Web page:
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Workingman's Dead (50th Anniversary Deluxe Edition)
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Workingman's Dead (50th Anniversary Deluxe Edition)
WORKINGMAN’S DEAD: 50th ANNIVERSARY DELUXE EDITION is available as a three-CD set and digital equivalents featuring the original album with newly remastered sound, plus an unreleased complete concert recorded on February 21, 1971 at the Capitol Theatre in Port Chester, NY. The show was mixed from the 16-track analog master tapes by Jeffrey Norman at Bob Weir’s Marin County TRI Studios, David Glasser, along with restoration and speed correction by Plangent Processes. 2/21/71 delivers a plethora of songs from both Workingman’s Dead and the band’s follow-up album, American Beauty. Some highlights include Weir’s moving vocal take on “Me and Bobby McGee,” Pigpen’s whiskey-seasoned growl on “Easy Wind” and a stellar run through “Uncle John’s Band” to close out the show.
This three-CD set includes the original album with newly remastered sound, plus an unreleased concert recorded on February 21, 1971 at the Capitol Theatre in Port Chester, NY. The show was mixed from the 16-track analog master tapes by Jeffrey Norman at Bob Weir’s Marin County TRI Studios and mastered by Grammy® Award-winning engineer, David Glasser. A departure from Grateful Dead’s historically psychedlic & experimental works, WORKINGMAN’S DEAD brought the song craft of Jerry Garcia & Robert Hunter to the forefront in this now iconic Americana album, which will celebrate its 50th Anniversary in 2020.
- Product Dimensions : 5.47 x 5.04 x 0.91 inches; 6.63 Ounces
- Manufacturer : Grateful Dead Production
- Original Release Date : 2020
- Date First Available : May 5, 2020
- Label : Grateful Dead Production
- ASIN : B0882NXWCX
- Number of discs : 3
- Customer Reviews:
Top reviews from the United States
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This is the first time that the band really focused on their vocals (after hearing what Crosby Stills and Nash were doing) and it paid off in a big way. Along with the American Beauty album (with cover graphics that can also be read as "American Reality"), the band went in a different direction with a more relaxed kind of sound and feel. And each of the eight tracks on the original album stand alone as some of the nicest sounding music the band ever made.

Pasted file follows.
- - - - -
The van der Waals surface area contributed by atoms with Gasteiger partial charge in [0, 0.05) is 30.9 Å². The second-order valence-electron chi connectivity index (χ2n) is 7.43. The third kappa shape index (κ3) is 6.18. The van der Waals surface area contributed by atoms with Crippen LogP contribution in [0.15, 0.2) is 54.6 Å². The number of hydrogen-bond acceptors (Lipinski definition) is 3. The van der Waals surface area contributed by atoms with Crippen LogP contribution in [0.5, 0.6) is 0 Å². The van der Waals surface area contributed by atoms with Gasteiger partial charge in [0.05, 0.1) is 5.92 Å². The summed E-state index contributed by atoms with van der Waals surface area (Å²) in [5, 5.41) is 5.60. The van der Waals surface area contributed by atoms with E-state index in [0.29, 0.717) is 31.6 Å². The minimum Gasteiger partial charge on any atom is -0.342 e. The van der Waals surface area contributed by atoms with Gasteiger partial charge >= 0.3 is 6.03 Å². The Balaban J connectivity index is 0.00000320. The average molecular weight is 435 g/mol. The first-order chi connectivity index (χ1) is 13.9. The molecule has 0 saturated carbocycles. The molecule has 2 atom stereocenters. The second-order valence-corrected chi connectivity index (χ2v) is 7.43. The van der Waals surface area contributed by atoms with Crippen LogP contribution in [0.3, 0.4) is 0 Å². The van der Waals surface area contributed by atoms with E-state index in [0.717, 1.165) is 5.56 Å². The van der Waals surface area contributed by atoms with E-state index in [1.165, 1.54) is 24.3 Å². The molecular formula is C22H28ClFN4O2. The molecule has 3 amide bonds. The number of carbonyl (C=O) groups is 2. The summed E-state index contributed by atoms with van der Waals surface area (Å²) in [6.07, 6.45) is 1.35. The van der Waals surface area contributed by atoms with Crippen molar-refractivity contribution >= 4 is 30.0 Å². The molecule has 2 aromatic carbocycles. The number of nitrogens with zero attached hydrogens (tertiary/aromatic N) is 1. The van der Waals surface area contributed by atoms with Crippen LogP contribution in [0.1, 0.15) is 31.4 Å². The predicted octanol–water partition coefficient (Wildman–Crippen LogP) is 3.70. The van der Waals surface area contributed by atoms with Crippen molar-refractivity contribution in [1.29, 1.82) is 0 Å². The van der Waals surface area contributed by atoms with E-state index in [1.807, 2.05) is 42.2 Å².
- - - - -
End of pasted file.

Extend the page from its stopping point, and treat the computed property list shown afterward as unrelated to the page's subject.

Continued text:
Disc 1 is the original album in cleaner remastered sound. If you're reading this then you're no doubt familiar with the album, so not much has to be said about how good it is. And while I wish that the accompanying extra music represented more of the original album, this show from '71 is pretty darn good, with four songs from Workingman's Dead and three from American Beauty. Throughout this show are tunes from those albums along with other songs that represent where the band was starting to head. Good versions of "Bertha", "Ripple", "Sugar Magnolia", and other tunes help lay out the band's newer sound. But also here are songs from earlier days like the band's nod to the blues with "I'm A King Bee", plus early stuff like "Cold Rain And Snow", "Beat It On Down The Line", and their take on rock 'n' roll with "Johnny B. Goode". There's a great almost ten minute version of "Wharf Rat", a nice "Truckin'", plus 17 minutes of the dance tune "Good Lovin'". The show ends with a good version of "Uncle John's Band". Taken as a whole this is a great snapshot of the band live in '71.
The discs snap into trays inside the four-fold cardboard package that has a slot for the 14 page booklet plus a track list for each live disc. There's a fairly lengthy essay by noted rock writer David Fricke, a note from producer David Lemieux, and small period photos of the band. Everything fits into a cardboard slipcase which has a really nice looking lenticular graphic of the original cover photo on the slipcase like previous 50th Anniversary editions. And look for the 50th Anniversary edition of of "American Beauty" coming in late October.